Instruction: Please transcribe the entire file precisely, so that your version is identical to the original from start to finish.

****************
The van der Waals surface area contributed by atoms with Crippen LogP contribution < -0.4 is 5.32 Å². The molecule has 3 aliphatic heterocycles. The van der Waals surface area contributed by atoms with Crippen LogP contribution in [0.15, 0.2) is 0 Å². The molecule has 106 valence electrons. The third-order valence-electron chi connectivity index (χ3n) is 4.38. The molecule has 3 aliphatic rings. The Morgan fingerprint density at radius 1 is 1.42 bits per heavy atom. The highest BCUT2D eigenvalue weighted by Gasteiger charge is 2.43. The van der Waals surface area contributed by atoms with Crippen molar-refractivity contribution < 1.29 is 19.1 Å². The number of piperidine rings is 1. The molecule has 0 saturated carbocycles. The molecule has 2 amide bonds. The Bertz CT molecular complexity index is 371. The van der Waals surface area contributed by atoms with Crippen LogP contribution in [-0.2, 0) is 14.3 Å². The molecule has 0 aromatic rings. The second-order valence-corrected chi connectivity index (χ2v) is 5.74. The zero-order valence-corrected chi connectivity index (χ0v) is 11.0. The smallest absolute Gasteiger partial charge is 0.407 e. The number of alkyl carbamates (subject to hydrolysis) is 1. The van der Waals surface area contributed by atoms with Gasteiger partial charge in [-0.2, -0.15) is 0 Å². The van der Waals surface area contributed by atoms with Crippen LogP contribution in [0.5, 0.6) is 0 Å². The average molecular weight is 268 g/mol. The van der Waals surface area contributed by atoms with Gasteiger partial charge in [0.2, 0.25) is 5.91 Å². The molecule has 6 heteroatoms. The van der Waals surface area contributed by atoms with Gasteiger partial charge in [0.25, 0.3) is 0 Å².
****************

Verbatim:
The van der Waals surface area contributed by atoms with Crippen LogP contribution < -0.4 is 5.32 Å². The molecule has 3 aliphatic heterocycles. The van der Waals surface area contributed by atoms with Crippen LogP contribution in [0.15, 0.2) is 0 Å². The molecule has 106 valence electrons. The third-order valence-electron chi connectivity index (χ3n) is 4.38. The molecule has 3 aliphatic rings. The Morgan fingerprint density at radius 1 is 1.42 bits per heavy atom. The highest BCUT2D eigenvalue weighted by Gasteiger charge is 2.43. The van der Waals surface area contributed by atoms with Crippen molar-refractivity contribution < 1.29 is 19.1 Å². The number of piperidine rings is 1. The molecule has 0 saturated carbocycles. The molecule has 2 amide bonds. The Bertz CT molecular complexity index is 371. The van der Waals surface area contributed by atoms with Crippen LogP contribution in [-0.2, 0) is 14.3 Å². The molecule has 0 aromatic rings. The second-order valence-corrected chi connectivity index (χ2v) is 5.74. The zero-order valence-corrected chi connectivity index (χ0v) is 11.0. The smallest absolute Gasteiger partial charge is 0.407 e. The number of alkyl carbamates (subject to hydrolysis) is 1. The van der Waals surface area contributed by atoms with Gasteiger partial charge in [-0.2, -0.15) is 0 Å². The van der Waals surface area contributed by atoms with Crippen LogP contribution in [0.5, 0.6) is 0 Å². The average molecular weight is 268 g/mol. The van der Waals surface area contributed by atoms with Gasteiger partial charge in [0.2, 0.25) is 5.91 Å². The molecule has 6 heteroatoms. The van der Waals surface area contributed by atoms with Gasteiger partial charge in [0.25, 0.3) is 0 Å².